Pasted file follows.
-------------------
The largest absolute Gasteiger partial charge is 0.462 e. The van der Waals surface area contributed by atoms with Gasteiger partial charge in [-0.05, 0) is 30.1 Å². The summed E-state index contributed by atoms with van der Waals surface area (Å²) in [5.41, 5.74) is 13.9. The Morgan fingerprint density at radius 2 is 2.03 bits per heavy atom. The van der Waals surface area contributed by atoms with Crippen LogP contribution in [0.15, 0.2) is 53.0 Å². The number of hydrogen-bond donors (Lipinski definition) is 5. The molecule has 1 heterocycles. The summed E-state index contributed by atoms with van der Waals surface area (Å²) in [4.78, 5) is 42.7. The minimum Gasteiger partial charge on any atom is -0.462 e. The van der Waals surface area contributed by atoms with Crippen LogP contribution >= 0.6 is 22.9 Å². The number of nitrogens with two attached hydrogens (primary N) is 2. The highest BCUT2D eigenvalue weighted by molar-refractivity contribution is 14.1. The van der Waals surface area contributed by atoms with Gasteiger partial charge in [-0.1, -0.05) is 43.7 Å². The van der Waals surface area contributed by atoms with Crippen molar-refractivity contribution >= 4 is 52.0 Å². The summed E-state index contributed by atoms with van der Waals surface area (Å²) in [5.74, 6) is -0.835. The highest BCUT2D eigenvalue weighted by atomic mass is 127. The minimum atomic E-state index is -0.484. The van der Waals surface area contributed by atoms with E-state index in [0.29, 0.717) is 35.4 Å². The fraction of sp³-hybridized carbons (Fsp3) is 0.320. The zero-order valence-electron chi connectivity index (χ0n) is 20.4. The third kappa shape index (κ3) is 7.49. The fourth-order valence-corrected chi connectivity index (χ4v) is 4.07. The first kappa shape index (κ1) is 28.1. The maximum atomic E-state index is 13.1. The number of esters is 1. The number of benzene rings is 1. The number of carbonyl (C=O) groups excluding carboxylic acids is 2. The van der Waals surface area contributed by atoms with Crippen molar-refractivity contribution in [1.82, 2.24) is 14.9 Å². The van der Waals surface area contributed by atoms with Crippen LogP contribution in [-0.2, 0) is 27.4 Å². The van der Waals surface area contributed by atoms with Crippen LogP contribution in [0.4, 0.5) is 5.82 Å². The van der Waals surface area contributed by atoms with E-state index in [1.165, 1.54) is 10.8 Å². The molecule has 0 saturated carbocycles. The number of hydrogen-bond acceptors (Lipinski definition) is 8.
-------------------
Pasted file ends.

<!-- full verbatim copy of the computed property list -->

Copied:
The largest absolute Gasteiger partial charge is 0.462 e. The van der Waals surface area contributed by atoms with Gasteiger partial charge in [-0.05, 0) is 30.1 Å². The summed E-state index contributed by atoms with van der Waals surface area (Å²) in [5.41, 5.74) is 13.9. The Morgan fingerprint density at radius 2 is 2.03 bits per heavy atom. The van der Waals surface area contributed by atoms with Crippen LogP contribution in [0.15, 0.2) is 53.0 Å². The number of hydrogen-bond donors (Lipinski definition) is 5. The molecule has 1 heterocycles. The summed E-state index contributed by atoms with van der Waals surface area (Å²) in [4.78, 5) is 42.7. The minimum Gasteiger partial charge on any atom is -0.462 e. The van der Waals surface area contributed by atoms with Crippen LogP contribution >= 0.6 is 22.9 Å². The number of nitrogens with two attached hydrogens (primary N) is 2. The highest BCUT2D eigenvalue weighted by molar-refractivity contribution is 14.1. The van der Waals surface area contributed by atoms with Gasteiger partial charge in [-0.1, -0.05) is 43.7 Å². The van der Waals surface area contributed by atoms with Crippen molar-refractivity contribution >= 4 is 52.0 Å². The summed E-state index contributed by atoms with van der Waals surface area (Å²) in [5.74, 6) is -0.835. The highest BCUT2D eigenvalue weighted by atomic mass is 127. The minimum atomic E-state index is -0.484. The van der Waals surface area contributed by atoms with E-state index in [0.29, 0.717) is 35.4 Å². The fraction of sp³-hybridized carbons (Fsp3) is 0.320. The zero-order valence-electron chi connectivity index (χ0n) is 20.4. The third kappa shape index (κ3) is 7.49. The fourth-order valence-corrected chi connectivity index (χ4v) is 4.07. The first kappa shape index (κ1) is 28.1. The maximum atomic E-state index is 13.1. The number of esters is 1. The number of benzene rings is 1. The number of carbonyl (C=O) groups excluding carboxylic acids is 2. The van der Waals surface area contributed by atoms with Crippen molar-refractivity contribution in [1.82, 2.24) is 14.9 Å². The van der Waals surface area contributed by atoms with Crippen LogP contribution in [-0.2, 0) is 27.4 Å². The van der Waals surface area contributed by atoms with Crippen LogP contribution in [0.4, 0.5) is 5.82 Å². The van der Waals surface area contributed by atoms with E-state index in [1.165, 1.54) is 10.8 Å². The molecule has 0 saturated carbocycles. The number of hydrogen-bond acceptors (Lipinski definition) is 8.